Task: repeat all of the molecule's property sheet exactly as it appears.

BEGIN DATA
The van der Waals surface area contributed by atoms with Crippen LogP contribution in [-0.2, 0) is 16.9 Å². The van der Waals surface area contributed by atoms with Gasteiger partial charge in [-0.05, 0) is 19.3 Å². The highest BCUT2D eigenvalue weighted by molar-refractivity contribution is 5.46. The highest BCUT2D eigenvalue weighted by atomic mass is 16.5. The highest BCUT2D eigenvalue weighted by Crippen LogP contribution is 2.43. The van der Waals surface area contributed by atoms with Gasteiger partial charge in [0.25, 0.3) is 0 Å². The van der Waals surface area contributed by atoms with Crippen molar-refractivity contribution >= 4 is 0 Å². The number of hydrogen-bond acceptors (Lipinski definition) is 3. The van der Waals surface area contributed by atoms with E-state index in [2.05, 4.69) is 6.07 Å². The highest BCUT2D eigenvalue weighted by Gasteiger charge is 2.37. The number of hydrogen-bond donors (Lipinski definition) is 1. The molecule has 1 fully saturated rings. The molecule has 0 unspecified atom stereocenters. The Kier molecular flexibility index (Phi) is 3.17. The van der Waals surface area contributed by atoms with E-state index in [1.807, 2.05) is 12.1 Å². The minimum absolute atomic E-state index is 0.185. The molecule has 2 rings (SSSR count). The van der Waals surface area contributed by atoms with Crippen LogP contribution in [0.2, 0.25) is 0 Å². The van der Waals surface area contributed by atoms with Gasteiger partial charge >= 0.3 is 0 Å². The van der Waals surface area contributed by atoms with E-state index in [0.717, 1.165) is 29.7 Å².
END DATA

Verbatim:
The van der Waals surface area contributed by atoms with Crippen LogP contribution in [-0.2, 0) is 16.9 Å². The van der Waals surface area contributed by atoms with Gasteiger partial charge in [-0.05, 0) is 19.3 Å². The highest BCUT2D eigenvalue weighted by molar-refractivity contribution is 5.46. The highest BCUT2D eigenvalue weighted by atomic mass is 16.5. The highest BCUT2D eigenvalue weighted by Crippen LogP contribution is 2.43. The van der Waals surface area contributed by atoms with Gasteiger partial charge in [0.25, 0.3) is 0 Å². The van der Waals surface area contributed by atoms with Crippen molar-refractivity contribution >= 4 is 0 Å². The number of hydrogen-bond acceptors (Lipinski definition) is 3. The van der Waals surface area contributed by atoms with E-state index in [2.05, 4.69) is 6.07 Å². The highest BCUT2D eigenvalue weighted by Gasteiger charge is 2.37. The number of hydrogen-bond donors (Lipinski definition) is 1. The molecule has 1 fully saturated rings. The molecule has 0 unspecified atom stereocenters. The Kier molecular flexibility index (Phi) is 3.17. The van der Waals surface area contributed by atoms with E-state index in [1.807, 2.05) is 12.1 Å². The minimum absolute atomic E-state index is 0.185. The molecule has 2 rings (SSSR count). The van der Waals surface area contributed by atoms with Crippen LogP contribution in [0.2, 0.25) is 0 Å². The van der Waals surface area contributed by atoms with Gasteiger partial charge >= 0.3 is 0 Å². The van der Waals surface area contributed by atoms with E-state index in [0.717, 1.165) is 29.7 Å².